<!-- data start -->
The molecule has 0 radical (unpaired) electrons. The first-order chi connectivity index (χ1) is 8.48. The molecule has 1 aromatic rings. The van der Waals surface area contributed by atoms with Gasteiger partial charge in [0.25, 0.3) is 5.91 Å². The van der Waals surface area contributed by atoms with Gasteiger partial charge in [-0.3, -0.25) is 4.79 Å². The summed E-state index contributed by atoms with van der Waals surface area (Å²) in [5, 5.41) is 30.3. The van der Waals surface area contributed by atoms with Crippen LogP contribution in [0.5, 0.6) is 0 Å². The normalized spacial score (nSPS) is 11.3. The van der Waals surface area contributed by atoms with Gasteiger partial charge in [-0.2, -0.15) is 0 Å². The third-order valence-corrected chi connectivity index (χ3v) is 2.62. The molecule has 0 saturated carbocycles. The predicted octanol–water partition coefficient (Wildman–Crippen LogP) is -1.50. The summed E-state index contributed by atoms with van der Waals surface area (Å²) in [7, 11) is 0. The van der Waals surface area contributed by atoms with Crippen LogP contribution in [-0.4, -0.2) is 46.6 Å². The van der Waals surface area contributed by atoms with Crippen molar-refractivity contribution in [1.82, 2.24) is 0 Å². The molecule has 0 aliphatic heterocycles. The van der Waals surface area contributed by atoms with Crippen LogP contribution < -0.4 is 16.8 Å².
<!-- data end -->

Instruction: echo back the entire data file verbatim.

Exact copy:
The molecule has 0 radical (unpaired) electrons. The first-order chi connectivity index (χ1) is 8.48. The molecule has 1 aromatic rings. The van der Waals surface area contributed by atoms with Gasteiger partial charge in [0.25, 0.3) is 5.91 Å². The van der Waals surface area contributed by atoms with Gasteiger partial charge in [-0.3, -0.25) is 4.79 Å². The summed E-state index contributed by atoms with van der Waals surface area (Å²) in [5, 5.41) is 30.3. The van der Waals surface area contributed by atoms with Crippen LogP contribution in [0.5, 0.6) is 0 Å². The normalized spacial score (nSPS) is 11.3. The van der Waals surface area contributed by atoms with Gasteiger partial charge in [-0.2, -0.15) is 0 Å². The third-order valence-corrected chi connectivity index (χ3v) is 2.62. The molecule has 0 saturated carbocycles. The predicted octanol–water partition coefficient (Wildman–Crippen LogP) is -1.50. The summed E-state index contributed by atoms with van der Waals surface area (Å²) in [7, 11) is 0. The van der Waals surface area contributed by atoms with Crippen LogP contribution in [-0.4, -0.2) is 46.6 Å². The van der Waals surface area contributed by atoms with Crippen molar-refractivity contribution in [1.82, 2.24) is 0 Å². The molecule has 0 aliphatic heterocycles. The van der Waals surface area contributed by atoms with Crippen LogP contribution < -0.4 is 16.8 Å².